It will be clear from what has been said above that the requirements of the body for muscular labor in winter will depend on whether a person works indoors or out. Lumbermen who work in the north woods in winter probably require more food than any other class of laborers. At the opposite extreme, so far as external conditions are concerned, stand the men who work in factories, beside furnaces, etc. Their muscular work may be just as heavy as that of the lumberman, but their bodies are kept warm by artificial heat. The problem for them, as for ordinary laborers outdoors in hot weather, is rather that of removing the extra heat of muscular work.
Between these two extremes, naturally, are people who are subjected to conditions of all degrees of severity It is impossible to prescribe a day's dietary which will fit all of them. We select a teamster and a foundryman of average weight. The former we suppose not only does the heavy muscular work of lifting boxes and cases, but is exposed to cold winds and rains. The latter does heavy work but is kept warm at his task.
A person who follows his natural craving will find himself eating more meat, especially more fat meat, in winter than in summer. This is not merely because fat meat contains more energy for the same weight than starchy foods, but because foods rich in protein and fat stimulate the processes of combustion by which heat is produced. For example, a day's diet consisting of nothing but lean meat would increase the heat production by about 30 per cent. The same diet consisting exclusively of starchy foods would increase it only about 5 per cent. This is the reason why laborers in the open crave meats more than do those who work indoors.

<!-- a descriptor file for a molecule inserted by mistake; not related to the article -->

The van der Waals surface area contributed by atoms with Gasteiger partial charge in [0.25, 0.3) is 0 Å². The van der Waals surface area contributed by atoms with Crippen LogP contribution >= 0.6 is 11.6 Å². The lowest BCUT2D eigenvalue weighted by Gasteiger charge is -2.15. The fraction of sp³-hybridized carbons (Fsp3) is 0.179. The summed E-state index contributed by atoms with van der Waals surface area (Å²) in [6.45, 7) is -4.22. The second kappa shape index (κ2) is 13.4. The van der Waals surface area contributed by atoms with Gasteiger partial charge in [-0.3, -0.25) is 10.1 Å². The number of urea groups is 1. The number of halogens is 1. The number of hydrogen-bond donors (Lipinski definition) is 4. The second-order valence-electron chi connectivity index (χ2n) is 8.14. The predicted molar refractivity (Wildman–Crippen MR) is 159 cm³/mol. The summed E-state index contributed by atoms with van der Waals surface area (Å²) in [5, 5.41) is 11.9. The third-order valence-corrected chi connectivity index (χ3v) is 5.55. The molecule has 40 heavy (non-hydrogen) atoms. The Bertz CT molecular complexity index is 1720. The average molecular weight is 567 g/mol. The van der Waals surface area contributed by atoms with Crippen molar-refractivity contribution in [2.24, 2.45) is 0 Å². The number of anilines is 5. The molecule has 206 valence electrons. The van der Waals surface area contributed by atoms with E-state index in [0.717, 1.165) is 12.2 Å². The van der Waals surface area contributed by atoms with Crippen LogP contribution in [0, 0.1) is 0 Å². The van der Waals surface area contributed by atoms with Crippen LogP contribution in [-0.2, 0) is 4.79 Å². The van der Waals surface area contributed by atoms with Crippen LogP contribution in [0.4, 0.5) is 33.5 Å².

|Sample Diets for a Teamster and a Foundry Worker|
|Full Daily Supply of Energy for a Teamster of Average Weight||Full Daily Supply of Energy for a Foundry Worker of Av. Weight|